The Graduate: How the Framing, Editing and Filmic Style Dramatise the Story
The Graduate (Nichols, 1967) is an Oscar winning film about Benjamin Braddock, a recent college graduate trapped in an affair with a much older woman, Mrs. Robinson; the wife of his Fathers business partner and mother of Elaine, the daughter who Benjamin falls in love with. In this essay, I discuss Benjamin’s sense of confusion regarding his future; I will focus on two key sequences in particular to demonstrate this confusion cinematically, namely the conveyer belt sequence and the pool sequence. I will also explore how Benjamin changes over the course of the film, and how this change is connected to his relationship with Elaine.
As mentioned earlier, there are key sequences in The Graduate that dramatise the story of Benjamin Braddock. This is shown with one of the first scenes of the film, the conveyer belt sequence; there is a close up of Benjamin (or what appears to be a close up), which then zooms out to establish his environment (sitting on a plane), this is the audiences introduction to Benjamin. Furthermore a straight cut occurs and Benjamin walks onto a conveyer belt, with an off centered mid-shot of Benjamin just staring for a lengthy period whilst other commuters pass by. This signifies that Benjamin does not know what he is going to do with his life, seeing as he has gone through the education system of High School and College, with his only other educational option he has available left is applying to a post-graduate school, this shows he is not sure what to pursue and refers to Benjamin’s sense of confusion. The commuters passing by signify what Benjamin does not have, but what he wants. These commuters have a destination in their life; they have a purpose and know what to do next, whereas Benjamin is in an opposite situation. Using a long take, Nichols created an opposite meaning of what he wanted to express compared to the opinions of Bordwell and Thompson; “The long take can present, in a single chuck of time, a complex pattern of events moving toward a goal” (Bordwell, Thompson 2012: p216). As this sequence has little editing, the audience can only focus on Benjamin, allowing them to draw their own conclusions before he has even said a word.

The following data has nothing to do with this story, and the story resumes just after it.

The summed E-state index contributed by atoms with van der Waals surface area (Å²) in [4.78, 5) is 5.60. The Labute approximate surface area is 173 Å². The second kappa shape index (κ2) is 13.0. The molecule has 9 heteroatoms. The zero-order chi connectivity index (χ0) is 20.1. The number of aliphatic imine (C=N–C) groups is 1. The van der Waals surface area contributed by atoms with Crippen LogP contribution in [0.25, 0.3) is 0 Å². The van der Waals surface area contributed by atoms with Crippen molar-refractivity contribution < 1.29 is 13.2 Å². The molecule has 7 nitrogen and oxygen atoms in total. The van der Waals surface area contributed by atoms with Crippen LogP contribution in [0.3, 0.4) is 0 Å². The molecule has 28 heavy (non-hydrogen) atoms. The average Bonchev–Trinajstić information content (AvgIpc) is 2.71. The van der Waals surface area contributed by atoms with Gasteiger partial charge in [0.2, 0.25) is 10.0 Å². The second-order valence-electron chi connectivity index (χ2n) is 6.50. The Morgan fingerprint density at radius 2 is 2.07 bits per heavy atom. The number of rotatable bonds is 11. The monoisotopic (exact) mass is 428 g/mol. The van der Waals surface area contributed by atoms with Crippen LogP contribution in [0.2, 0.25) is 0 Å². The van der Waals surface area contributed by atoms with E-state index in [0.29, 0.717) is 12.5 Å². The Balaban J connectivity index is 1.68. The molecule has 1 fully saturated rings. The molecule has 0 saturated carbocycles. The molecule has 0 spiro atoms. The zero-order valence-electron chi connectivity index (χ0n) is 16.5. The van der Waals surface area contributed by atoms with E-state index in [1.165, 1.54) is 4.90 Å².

Comparing The Graduate to another film that has a very similar sequence, Jackie Brown (Tarantino, 1997)has a similar yet an opposite meaning scene in terms of the conveyer belt sequence. Jackie Brown (the character) knows what she is doing/ going, something that Benjamin does not know. This can be expressed via her facial expressions which signifies she has determination to reach her destination; whereas The Graduate is different, as any still image shown in the sequence, Benjamin Braddock looks clueless and lost. Another film that can be associated with The Graduate is Fight Club (Fincher, 1999). As shown in Fight Club, the Freudian theory is exercised between Marla and Jack, this is sometime I believe is also exercised in The Graduate. It is arguable that in the case of Mrs. Robinson and Benjamin; Mrs. Robinson is seen as a mother figure in Benjamin life, something that he may have craved for in his life. He wishes to seek his parents’ approval, which could be the reason why he is intimate with Mrs. Robinson, something his Mother and possibly Father never gave him. This is referring back to the Fight Club characters of Marla and Jack (Tyler). Benjamin is quite rebellious because of this, which could refer back to his sense of confusion and dramatises the story for himself.